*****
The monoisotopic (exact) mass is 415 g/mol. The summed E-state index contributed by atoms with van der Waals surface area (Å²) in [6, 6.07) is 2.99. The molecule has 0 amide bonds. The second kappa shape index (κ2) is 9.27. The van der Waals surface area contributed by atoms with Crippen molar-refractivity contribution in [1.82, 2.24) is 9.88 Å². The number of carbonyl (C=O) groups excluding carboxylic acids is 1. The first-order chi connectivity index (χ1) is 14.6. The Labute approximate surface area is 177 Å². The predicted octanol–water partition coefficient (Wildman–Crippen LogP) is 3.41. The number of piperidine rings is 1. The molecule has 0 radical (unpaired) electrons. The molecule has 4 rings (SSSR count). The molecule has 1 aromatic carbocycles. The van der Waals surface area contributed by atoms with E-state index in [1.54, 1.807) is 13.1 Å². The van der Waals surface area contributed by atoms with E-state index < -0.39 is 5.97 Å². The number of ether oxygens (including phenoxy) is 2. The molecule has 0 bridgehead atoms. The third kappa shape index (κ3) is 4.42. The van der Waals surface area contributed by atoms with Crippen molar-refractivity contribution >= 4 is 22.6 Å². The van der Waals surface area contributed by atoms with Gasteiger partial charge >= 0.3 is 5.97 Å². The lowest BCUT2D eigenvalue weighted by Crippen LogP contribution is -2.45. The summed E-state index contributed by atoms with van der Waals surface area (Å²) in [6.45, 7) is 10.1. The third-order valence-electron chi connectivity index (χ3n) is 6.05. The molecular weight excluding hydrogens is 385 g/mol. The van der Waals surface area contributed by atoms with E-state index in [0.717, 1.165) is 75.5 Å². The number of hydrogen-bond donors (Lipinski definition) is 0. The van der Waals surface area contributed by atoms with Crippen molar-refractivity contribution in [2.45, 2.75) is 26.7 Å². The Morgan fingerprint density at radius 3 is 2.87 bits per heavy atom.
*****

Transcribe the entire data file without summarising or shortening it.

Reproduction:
The monoisotopic (exact) mass is 415 g/mol. The summed E-state index contributed by atoms with van der Waals surface area (Å²) in [6, 6.07) is 2.99. The molecule has 0 amide bonds. The second kappa shape index (κ2) is 9.27. The van der Waals surface area contributed by atoms with Crippen molar-refractivity contribution in [1.82, 2.24) is 9.88 Å². The number of carbonyl (C=O) groups excluding carboxylic acids is 1. The first-order chi connectivity index (χ1) is 14.6. The Labute approximate surface area is 177 Å². The predicted octanol–water partition coefficient (Wildman–Crippen LogP) is 3.41. The number of piperidine rings is 1. The molecule has 0 radical (unpaired) electrons. The molecule has 4 rings (SSSR count). The molecule has 1 aromatic carbocycles. The van der Waals surface area contributed by atoms with E-state index in [1.54, 1.807) is 13.1 Å². The van der Waals surface area contributed by atoms with E-state index < -0.39 is 5.97 Å². The number of ether oxygens (including phenoxy) is 2. The molecule has 0 bridgehead atoms. The third kappa shape index (κ3) is 4.42. The van der Waals surface area contributed by atoms with Crippen molar-refractivity contribution >= 4 is 22.6 Å². The van der Waals surface area contributed by atoms with Gasteiger partial charge >= 0.3 is 5.97 Å². The lowest BCUT2D eigenvalue weighted by Crippen LogP contribution is -2.45. The summed E-state index contributed by atoms with van der Waals surface area (Å²) in [6.45, 7) is 10.1. The third-order valence-electron chi connectivity index (χ3n) is 6.05. The molecular weight excluding hydrogens is 385 g/mol. The van der Waals surface area contributed by atoms with E-state index in [0.717, 1.165) is 75.5 Å². The number of hydrogen-bond donors (Lipinski definition) is 0. The van der Waals surface area contributed by atoms with Crippen molar-refractivity contribution in [2.45, 2.75) is 26.7 Å². The Morgan fingerprint density at radius 3 is 2.87 bits per heavy atom.